Back All Articles

Why Growth and Development are Essential for Healthy Workplaces

The blueprint for what the modern workplace looks like has shifted over the past couple of years, and as employees navigate these changes, they are becoming increasingly aware that their own needs and priorities have shifted as well. Now more than ever, employees are looking for organisations that support their development, value them as individuals, and care about their wellbeing. A workplace survey found that 94% of participants felt that they would stay longer if their company invested in helping them learn. Leaders, like yourself, have the ability to encourage this learning and development, especially among your own team members. However, in order to create a supportive environment, it is important that you are equipped with the right resources to do so. 


That’s where we come in. Here at The Conscious Leadership Company (TCLC for short), our goal is to provide leaders, just like you, with the support they need to lead in an effective, conscious way. Our framework is based on five pillars of conscious leadership. One of these pillars is 'Growth' which includes the idea that learning is constant, and curiosity drives performance. So how do you begin to facilitate an environment of learning and growth among your team members? We have outlined our top tips for getting started below. 


Encourage curiosity


When one of your team members is developing any skillset, they need to walk before they run. It is natural that they’ll have questions, and when they do, they need to feel comfortable and psychologically safe enough to ask them. You may have heard us mention the concept of psychological safety in our previous blogs, but something so essential to conscious leadership bears repeating. First coined by professor Amy Edmondson, psychologist safety refers to the belief that one can speak up without the risk of punishment or humiliation. Simply put, this means not being afraid to ask silly questions, make mistakes, or voice concerns when you think something isn’t working.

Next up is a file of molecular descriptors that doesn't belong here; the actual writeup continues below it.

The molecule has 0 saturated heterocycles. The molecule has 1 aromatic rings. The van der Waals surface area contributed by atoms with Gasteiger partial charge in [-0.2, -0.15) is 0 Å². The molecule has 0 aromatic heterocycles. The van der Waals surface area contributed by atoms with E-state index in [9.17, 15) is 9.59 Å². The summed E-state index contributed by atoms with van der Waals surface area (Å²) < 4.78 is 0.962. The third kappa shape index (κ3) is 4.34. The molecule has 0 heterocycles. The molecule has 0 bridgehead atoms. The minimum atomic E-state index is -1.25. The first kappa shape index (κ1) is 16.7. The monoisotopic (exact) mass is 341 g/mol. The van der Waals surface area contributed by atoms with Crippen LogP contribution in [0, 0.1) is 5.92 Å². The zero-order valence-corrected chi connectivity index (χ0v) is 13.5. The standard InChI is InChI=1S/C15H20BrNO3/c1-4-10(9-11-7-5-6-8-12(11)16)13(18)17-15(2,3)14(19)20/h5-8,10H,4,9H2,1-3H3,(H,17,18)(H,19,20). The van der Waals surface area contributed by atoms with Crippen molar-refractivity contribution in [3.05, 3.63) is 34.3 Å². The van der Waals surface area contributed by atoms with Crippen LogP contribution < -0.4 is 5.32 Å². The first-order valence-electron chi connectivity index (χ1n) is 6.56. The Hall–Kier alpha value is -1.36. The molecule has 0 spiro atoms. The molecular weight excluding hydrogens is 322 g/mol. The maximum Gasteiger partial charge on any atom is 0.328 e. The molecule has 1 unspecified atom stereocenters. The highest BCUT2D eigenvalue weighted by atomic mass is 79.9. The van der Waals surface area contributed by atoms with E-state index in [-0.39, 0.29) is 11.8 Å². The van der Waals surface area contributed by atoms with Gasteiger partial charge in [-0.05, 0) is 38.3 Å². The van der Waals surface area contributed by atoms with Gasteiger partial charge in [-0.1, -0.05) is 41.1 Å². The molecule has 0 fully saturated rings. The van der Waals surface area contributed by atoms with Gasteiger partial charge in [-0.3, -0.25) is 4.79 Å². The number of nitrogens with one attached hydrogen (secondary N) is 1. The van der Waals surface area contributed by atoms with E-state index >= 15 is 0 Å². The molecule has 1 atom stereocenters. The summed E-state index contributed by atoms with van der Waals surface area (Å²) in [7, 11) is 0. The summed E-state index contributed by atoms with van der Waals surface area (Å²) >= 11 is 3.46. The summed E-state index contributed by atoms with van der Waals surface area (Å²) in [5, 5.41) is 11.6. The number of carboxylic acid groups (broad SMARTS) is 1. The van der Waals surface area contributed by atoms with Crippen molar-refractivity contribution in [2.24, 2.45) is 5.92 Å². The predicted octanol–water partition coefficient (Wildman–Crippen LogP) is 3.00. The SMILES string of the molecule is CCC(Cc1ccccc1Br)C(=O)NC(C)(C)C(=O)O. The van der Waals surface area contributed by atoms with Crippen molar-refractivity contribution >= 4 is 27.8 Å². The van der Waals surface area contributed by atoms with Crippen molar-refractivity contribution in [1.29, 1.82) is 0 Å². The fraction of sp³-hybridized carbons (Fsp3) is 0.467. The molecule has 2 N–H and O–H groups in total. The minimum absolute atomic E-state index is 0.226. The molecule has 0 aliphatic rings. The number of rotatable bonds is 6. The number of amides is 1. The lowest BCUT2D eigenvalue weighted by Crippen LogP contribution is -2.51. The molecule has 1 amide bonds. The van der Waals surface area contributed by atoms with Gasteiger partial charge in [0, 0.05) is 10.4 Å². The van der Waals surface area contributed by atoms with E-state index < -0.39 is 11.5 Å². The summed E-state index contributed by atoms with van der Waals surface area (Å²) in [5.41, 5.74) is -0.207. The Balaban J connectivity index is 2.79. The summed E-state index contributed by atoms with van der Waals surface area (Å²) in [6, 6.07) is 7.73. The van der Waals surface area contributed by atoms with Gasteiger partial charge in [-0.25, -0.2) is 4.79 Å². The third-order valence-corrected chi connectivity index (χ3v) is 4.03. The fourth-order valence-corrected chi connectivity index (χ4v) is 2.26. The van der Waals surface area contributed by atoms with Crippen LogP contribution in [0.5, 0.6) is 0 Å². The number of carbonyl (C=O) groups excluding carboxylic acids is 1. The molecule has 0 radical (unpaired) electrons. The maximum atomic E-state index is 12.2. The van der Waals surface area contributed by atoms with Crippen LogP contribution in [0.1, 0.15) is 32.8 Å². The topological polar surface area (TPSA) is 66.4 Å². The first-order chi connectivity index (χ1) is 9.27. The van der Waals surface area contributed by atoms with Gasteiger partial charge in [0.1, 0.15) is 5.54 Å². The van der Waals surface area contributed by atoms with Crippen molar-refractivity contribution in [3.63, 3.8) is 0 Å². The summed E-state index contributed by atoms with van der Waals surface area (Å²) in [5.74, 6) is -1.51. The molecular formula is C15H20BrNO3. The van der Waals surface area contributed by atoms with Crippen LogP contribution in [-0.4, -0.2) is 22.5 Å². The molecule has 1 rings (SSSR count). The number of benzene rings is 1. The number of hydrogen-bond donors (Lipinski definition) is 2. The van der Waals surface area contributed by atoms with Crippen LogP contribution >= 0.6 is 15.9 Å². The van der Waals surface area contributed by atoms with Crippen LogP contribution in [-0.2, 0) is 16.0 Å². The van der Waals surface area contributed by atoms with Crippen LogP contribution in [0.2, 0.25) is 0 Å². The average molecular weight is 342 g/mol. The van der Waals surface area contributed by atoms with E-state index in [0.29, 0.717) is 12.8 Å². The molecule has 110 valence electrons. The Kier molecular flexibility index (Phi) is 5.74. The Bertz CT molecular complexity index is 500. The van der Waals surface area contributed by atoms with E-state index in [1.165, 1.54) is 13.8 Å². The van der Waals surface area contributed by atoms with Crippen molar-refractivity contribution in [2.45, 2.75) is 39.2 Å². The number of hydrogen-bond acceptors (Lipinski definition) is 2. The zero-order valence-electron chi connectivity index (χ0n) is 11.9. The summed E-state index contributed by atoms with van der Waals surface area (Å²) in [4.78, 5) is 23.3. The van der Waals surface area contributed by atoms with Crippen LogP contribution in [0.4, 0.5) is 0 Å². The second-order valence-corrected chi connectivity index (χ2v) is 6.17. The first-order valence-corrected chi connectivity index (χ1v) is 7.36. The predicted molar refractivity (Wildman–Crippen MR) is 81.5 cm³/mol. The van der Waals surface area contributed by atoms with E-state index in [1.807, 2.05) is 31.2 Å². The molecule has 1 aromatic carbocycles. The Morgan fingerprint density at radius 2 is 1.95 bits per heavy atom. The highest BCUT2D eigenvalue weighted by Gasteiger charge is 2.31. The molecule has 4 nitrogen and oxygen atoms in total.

While psychological safety may sound like a fairly straightforward concept, implementing it requires a conscious approach and constant effort. That being said, maintaining a safe environment and encouraging curiosity within your team members is crucial when it comes to facilitating growth and development. 


Eliminate learned helplessness


When an employee feels unsupported and stressed by their workplace environment, they often come to believe that their opinions and work don’t matter. They may also think they have no power to change their situation. Over time, they can begin to act passively toward their daily responsibilities and avoid challenges, or anything that requires effort on their part. This is known as learned helplessness. Unsurprisingly, learned helplessness does very little to inspire growth and development within the workplace. That’s why it’s important that conscious leaders equip themselves with the means to help their team members overcome and eliminate their own learned helplessness. 


Frame challenges in a positive way


To start with, help your team members view workplace challenges in a positive way. Treat them as opportunities to learn from and don’t shy away from failure.


Practice self-care


Taking care of yourself outside of the office, and giving your team members permission to do the same, can benefit overall wellbeing in the workplace. Activities such as exercise can help lower anxiety and stress and reduce the risk of negative workplace phenomena like learned helplessness.